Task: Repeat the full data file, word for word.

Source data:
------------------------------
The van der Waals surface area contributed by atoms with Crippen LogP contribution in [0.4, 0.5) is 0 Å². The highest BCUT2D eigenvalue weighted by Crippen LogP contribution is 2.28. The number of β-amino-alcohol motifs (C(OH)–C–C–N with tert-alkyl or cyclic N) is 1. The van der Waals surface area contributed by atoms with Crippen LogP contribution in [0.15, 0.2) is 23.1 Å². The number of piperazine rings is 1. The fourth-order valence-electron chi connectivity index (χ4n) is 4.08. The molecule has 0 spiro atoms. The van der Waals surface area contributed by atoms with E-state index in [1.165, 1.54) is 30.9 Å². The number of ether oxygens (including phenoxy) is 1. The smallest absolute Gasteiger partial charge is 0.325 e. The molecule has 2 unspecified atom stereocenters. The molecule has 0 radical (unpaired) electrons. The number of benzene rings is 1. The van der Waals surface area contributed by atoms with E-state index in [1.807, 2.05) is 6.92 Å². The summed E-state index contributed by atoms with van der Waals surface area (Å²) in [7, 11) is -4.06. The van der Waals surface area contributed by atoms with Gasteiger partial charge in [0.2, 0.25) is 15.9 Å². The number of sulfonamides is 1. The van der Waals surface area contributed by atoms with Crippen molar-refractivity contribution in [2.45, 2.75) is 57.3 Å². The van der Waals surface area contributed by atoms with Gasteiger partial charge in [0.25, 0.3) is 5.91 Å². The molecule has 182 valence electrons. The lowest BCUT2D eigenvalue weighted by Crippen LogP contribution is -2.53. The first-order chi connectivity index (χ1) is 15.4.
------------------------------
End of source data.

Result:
The van der Waals surface area contributed by atoms with Crippen LogP contribution in [0.4, 0.5) is 0 Å². The highest BCUT2D eigenvalue weighted by Crippen LogP contribution is 2.28. The number of β-amino-alcohol motifs (C(OH)–C–C–N with tert-alkyl or cyclic N) is 1. The van der Waals surface area contributed by atoms with Crippen LogP contribution in [0.15, 0.2) is 23.1 Å². The number of piperazine rings is 1. The fourth-order valence-electron chi connectivity index (χ4n) is 4.08. The molecule has 0 spiro atoms. The van der Waals surface area contributed by atoms with E-state index in [1.165, 1.54) is 30.9 Å². The number of ether oxygens (including phenoxy) is 1. The smallest absolute Gasteiger partial charge is 0.325 e. The molecule has 2 unspecified atom stereocenters. The molecule has 0 radical (unpaired) electrons. The number of benzene rings is 1. The van der Waals surface area contributed by atoms with E-state index in [1.807, 2.05) is 6.92 Å². The summed E-state index contributed by atoms with van der Waals surface area (Å²) in [7, 11) is -4.06. The van der Waals surface area contributed by atoms with Gasteiger partial charge in [0.2, 0.25) is 15.9 Å². The number of sulfonamides is 1. The van der Waals surface area contributed by atoms with Crippen molar-refractivity contribution in [2.45, 2.75) is 57.3 Å². The van der Waals surface area contributed by atoms with Gasteiger partial charge in [0.25, 0.3) is 5.91 Å². The molecule has 182 valence electrons. The lowest BCUT2D eigenvalue weighted by Crippen LogP contribution is -2.53. The first-order chi connectivity index (χ1) is 15.4.